In a season full of exciting plays, “All the Way,” starring Bryan Cranston, is one of the quieter ones.
“All The Way,” written by Robert Shenkkan, opened March 6 for a limited engagement. It follows the sudden presidential inheritance of Lyndon B. Johnson followed by his turbulent campaign to officially inherit the title in the next election year.
Of course that means this history play isn’t about the outcome. It’s all about the process of getting there. LBJ buffs will surely delight in Cranston’s shrewd and glib representation of the iconic Southern Democrat. Others may learn some new facts about the changing tides in 1964 — in the midst of civil rights uprisings and escalating global tension, pre-Vietnam.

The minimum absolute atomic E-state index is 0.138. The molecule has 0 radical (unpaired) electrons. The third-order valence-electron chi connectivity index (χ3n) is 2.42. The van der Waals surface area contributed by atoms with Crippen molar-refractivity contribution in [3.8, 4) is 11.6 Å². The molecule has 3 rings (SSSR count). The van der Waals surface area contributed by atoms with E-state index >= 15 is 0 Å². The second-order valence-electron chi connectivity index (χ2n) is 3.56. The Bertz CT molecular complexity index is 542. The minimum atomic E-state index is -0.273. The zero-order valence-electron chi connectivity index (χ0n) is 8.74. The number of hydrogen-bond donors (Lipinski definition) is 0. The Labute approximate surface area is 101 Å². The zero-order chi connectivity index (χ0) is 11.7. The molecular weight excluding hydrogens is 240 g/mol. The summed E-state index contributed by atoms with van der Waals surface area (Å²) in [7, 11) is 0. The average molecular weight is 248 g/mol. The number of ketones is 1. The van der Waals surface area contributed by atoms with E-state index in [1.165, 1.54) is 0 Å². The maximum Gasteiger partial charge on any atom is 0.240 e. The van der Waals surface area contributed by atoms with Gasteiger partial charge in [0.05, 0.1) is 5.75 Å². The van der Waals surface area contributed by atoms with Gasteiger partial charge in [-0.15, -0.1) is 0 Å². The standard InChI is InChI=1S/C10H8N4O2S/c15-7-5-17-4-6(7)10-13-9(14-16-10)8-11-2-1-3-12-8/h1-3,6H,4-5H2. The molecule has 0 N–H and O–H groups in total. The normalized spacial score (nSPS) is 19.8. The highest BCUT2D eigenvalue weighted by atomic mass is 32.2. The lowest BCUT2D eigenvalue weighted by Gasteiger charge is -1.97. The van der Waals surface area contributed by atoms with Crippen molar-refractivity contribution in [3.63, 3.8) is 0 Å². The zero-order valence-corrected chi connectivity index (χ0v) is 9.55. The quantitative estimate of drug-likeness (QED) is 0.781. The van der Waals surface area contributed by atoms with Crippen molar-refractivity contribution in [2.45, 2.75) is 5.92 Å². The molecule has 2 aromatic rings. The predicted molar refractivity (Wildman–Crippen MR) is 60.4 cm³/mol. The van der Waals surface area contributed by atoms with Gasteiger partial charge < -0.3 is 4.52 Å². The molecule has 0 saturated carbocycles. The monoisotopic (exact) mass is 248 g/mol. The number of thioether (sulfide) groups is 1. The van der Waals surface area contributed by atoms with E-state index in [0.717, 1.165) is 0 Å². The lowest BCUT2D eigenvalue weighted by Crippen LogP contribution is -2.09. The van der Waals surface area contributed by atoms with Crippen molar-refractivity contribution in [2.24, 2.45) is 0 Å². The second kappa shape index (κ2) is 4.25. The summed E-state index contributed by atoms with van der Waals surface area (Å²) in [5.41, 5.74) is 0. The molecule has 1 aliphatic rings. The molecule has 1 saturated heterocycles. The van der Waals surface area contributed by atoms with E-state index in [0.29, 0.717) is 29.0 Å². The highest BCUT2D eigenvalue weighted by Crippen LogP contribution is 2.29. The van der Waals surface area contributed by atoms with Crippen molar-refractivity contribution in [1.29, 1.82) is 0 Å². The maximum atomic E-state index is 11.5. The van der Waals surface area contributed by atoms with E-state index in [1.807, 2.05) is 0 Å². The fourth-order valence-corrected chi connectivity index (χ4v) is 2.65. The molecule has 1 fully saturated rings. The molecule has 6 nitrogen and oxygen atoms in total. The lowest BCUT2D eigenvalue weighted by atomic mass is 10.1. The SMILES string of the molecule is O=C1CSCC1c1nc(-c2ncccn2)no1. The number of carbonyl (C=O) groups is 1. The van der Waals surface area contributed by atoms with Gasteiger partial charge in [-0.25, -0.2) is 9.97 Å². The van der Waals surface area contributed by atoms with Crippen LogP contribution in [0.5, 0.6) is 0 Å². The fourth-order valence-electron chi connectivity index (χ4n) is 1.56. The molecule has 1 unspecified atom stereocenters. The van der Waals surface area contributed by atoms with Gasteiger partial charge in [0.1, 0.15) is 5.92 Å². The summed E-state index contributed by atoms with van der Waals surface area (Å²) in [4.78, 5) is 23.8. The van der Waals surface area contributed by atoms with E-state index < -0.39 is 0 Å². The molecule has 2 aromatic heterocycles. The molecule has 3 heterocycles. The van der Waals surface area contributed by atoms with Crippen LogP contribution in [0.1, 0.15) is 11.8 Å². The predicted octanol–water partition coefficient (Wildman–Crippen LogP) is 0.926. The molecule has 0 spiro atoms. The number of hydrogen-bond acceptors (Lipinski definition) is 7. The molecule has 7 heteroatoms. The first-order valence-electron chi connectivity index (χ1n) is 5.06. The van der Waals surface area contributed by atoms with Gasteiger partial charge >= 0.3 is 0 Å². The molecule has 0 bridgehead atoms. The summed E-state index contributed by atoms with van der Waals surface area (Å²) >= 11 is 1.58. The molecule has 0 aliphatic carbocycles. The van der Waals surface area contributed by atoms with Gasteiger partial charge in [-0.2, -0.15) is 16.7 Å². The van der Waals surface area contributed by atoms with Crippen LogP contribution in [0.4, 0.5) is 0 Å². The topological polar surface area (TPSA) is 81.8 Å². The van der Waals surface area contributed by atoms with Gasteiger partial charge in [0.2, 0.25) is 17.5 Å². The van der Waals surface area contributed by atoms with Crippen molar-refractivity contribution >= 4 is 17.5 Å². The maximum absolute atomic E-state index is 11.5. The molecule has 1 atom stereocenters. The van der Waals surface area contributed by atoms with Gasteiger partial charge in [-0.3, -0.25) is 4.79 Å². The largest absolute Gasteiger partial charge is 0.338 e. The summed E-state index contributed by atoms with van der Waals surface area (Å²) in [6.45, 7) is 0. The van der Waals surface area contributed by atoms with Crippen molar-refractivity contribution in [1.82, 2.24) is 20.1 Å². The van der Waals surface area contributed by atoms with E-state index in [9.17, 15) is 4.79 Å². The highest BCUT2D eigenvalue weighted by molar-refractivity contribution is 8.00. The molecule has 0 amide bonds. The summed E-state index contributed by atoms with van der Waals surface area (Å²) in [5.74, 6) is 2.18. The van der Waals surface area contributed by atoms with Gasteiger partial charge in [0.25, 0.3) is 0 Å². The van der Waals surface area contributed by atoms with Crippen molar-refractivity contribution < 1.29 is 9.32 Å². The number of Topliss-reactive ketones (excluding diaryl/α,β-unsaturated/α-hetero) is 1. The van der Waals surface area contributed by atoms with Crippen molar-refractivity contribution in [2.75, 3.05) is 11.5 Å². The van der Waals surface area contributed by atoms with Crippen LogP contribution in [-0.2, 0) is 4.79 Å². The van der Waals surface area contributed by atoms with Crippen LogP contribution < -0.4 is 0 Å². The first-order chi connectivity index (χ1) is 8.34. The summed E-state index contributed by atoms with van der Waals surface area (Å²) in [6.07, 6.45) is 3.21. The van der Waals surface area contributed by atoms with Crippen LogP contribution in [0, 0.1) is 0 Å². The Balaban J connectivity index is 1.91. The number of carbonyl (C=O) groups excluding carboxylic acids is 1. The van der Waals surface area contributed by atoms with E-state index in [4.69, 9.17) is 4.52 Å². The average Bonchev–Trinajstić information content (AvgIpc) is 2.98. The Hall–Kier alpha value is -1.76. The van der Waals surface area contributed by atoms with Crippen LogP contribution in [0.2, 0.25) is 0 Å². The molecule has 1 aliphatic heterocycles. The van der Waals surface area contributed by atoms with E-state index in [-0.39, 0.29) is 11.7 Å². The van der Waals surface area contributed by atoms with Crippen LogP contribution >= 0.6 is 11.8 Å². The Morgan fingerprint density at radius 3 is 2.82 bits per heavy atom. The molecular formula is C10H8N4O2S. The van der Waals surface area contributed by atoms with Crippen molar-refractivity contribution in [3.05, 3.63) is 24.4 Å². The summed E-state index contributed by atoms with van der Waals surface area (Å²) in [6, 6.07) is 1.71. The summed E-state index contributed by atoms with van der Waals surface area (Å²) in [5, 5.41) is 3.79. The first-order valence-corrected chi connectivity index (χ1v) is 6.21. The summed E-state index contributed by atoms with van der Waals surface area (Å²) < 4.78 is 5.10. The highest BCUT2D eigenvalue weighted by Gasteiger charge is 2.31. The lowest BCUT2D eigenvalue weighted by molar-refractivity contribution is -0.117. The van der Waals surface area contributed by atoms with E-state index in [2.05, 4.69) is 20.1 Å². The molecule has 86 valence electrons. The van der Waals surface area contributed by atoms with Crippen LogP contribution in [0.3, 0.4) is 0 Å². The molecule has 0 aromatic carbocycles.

Staged simply but plotted exhaustively, the show may wear out audience members who fail to plan for three hours of men in suits bickering (with one intermission). If you marathoned all of Season 2 of “House of Cards” in its first weekend, this may be up your alley. Otherwise, you might be glad to have seen it, especially with the impressive Cranston at the helm, but you won’t exactly be preordering tickets to the upcoming sequel.
What, you thought the story stopped there? In ’64, LBJ was just getting started.
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